I never attended Saraswati Pujo in my school, Nava Nalanda since our founding fathers and mothers belonged to the Brahmo sect (ones among Hindus who do not believe in idol worship). never had the opportunity to attend Saraswati Pujo during my two years in Higher Secondary section in South Point, so don't know about that experience also. But then again people in Nava Nalanda had carefully planned out a completely different Valentines Day for itself. Trust the Nalandites to do that- some of the best brains in the city flocked in there. And any guesses what that day was. Well!! Pochishey Bosihakh, the day we celebrated the birth anniversary of the man who influenced me and continues to do so for generations that will be beyond my comprehension. Yes! Rabindrajayanti (or Nava Nalanda'r Rabindrasmaran was our very own homespun Valentines day (along with a dash of Reunion spirit) with laal paar sada shari, jui phooler mala and hint of first crush. Many of my friends invited their dates to come to the boulevard on that day and though I never had one, I loved discussing every bit of my crush on that young and dapper maths teacher of mine who never really thought anything me about me other than the very chubby para kid. Sigh!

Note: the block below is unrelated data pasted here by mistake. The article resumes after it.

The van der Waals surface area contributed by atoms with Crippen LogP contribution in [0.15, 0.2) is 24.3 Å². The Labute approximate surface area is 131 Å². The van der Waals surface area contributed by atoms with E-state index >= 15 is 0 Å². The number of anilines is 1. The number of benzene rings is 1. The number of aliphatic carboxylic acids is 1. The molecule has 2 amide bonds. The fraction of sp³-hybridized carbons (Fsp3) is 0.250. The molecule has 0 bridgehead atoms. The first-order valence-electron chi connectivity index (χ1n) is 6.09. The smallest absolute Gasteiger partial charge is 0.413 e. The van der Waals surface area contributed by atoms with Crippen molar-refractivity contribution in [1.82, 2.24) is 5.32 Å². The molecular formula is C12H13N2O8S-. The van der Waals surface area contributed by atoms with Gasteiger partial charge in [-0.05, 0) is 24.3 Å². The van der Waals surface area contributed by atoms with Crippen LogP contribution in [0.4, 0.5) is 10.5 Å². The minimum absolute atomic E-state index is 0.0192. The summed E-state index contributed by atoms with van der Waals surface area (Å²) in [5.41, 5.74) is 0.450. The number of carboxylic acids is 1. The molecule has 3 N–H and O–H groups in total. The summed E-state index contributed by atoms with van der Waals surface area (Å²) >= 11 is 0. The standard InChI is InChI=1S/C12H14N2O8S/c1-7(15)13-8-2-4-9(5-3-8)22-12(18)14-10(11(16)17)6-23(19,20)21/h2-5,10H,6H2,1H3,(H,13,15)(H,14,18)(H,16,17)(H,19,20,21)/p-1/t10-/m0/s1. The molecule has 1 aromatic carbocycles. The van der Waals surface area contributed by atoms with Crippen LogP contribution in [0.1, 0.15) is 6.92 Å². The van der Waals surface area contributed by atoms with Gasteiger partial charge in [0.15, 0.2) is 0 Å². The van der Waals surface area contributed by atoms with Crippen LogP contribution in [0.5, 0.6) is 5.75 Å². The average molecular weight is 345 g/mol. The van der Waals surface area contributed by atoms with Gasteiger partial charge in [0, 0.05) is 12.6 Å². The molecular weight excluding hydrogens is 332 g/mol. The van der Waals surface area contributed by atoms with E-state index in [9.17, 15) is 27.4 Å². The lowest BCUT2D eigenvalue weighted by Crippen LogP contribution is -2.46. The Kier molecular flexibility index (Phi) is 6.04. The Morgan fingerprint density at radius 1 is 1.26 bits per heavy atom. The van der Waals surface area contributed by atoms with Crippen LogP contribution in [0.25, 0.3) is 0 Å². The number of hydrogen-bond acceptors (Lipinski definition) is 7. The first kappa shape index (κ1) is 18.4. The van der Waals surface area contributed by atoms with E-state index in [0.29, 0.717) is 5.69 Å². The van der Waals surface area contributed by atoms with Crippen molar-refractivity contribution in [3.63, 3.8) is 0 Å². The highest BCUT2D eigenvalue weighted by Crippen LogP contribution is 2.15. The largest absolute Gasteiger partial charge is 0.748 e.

But, I miss one thing about Saraswati pujo...actually two. Wearing Saris. That's the first one. For someone who loves wearing the garment on every other occasion, the day is a dream. My mom would never fuss about tying my sari, because she thought it was one day when I should wear it properly (I still can't neatly drape a sari and my mom always complain that why don't I learn it properly). And the second one is obvious, and you must have guessed it by now in case you even have an iota of hint about the bong foodie inside me. Yes! the Saraswati pujo menu. And there lies a huge twist also.